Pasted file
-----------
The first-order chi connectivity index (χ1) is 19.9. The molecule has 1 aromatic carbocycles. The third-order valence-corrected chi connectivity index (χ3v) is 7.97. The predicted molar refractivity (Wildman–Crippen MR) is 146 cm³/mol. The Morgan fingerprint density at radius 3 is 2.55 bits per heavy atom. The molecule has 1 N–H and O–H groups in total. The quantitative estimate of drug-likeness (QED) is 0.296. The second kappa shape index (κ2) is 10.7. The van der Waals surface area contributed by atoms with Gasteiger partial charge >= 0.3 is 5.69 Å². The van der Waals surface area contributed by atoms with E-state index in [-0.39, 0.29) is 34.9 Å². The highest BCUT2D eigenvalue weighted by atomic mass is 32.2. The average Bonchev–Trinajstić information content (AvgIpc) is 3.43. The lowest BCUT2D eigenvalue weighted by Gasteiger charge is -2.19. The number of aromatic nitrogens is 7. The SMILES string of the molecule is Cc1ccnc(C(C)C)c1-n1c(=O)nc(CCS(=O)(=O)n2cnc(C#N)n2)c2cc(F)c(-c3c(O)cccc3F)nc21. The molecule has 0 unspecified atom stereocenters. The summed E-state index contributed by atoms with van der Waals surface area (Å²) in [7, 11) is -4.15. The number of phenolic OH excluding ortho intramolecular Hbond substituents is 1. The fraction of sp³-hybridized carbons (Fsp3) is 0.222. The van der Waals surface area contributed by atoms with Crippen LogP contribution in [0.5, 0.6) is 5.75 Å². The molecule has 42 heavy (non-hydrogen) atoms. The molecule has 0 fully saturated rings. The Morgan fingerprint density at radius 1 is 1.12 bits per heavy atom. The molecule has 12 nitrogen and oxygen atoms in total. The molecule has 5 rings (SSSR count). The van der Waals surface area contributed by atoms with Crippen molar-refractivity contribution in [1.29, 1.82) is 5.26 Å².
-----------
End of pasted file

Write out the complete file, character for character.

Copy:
The first-order chi connectivity index (χ1) is 19.9. The molecule has 1 aromatic carbocycles. The third-order valence-corrected chi connectivity index (χ3v) is 7.97. The predicted molar refractivity (Wildman–Crippen MR) is 146 cm³/mol. The Morgan fingerprint density at radius 3 is 2.55 bits per heavy atom. The molecule has 1 N–H and O–H groups in total. The quantitative estimate of drug-likeness (QED) is 0.296. The second kappa shape index (κ2) is 10.7. The van der Waals surface area contributed by atoms with Gasteiger partial charge >= 0.3 is 5.69 Å². The van der Waals surface area contributed by atoms with E-state index in [-0.39, 0.29) is 34.9 Å². The highest BCUT2D eigenvalue weighted by atomic mass is 32.2. The average Bonchev–Trinajstić information content (AvgIpc) is 3.43. The lowest BCUT2D eigenvalue weighted by Gasteiger charge is -2.19. The number of aromatic nitrogens is 7. The SMILES string of the molecule is Cc1ccnc(C(C)C)c1-n1c(=O)nc(CCS(=O)(=O)n2cnc(C#N)n2)c2cc(F)c(-c3c(O)cccc3F)nc21. The molecule has 0 unspecified atom stereocenters. The summed E-state index contributed by atoms with van der Waals surface area (Å²) in [7, 11) is -4.15. The number of phenolic OH excluding ortho intramolecular Hbond substituents is 1. The fraction of sp³-hybridized carbons (Fsp3) is 0.222. The van der Waals surface area contributed by atoms with Crippen LogP contribution in [0.5, 0.6) is 5.75 Å². The molecule has 42 heavy (non-hydrogen) atoms. The molecule has 0 fully saturated rings. The Morgan fingerprint density at radius 1 is 1.12 bits per heavy atom. The molecule has 12 nitrogen and oxygen atoms in total. The molecule has 5 rings (SSSR count). The van der Waals surface area contributed by atoms with Crippen molar-refractivity contribution in [1.29, 1.82) is 5.26 Å².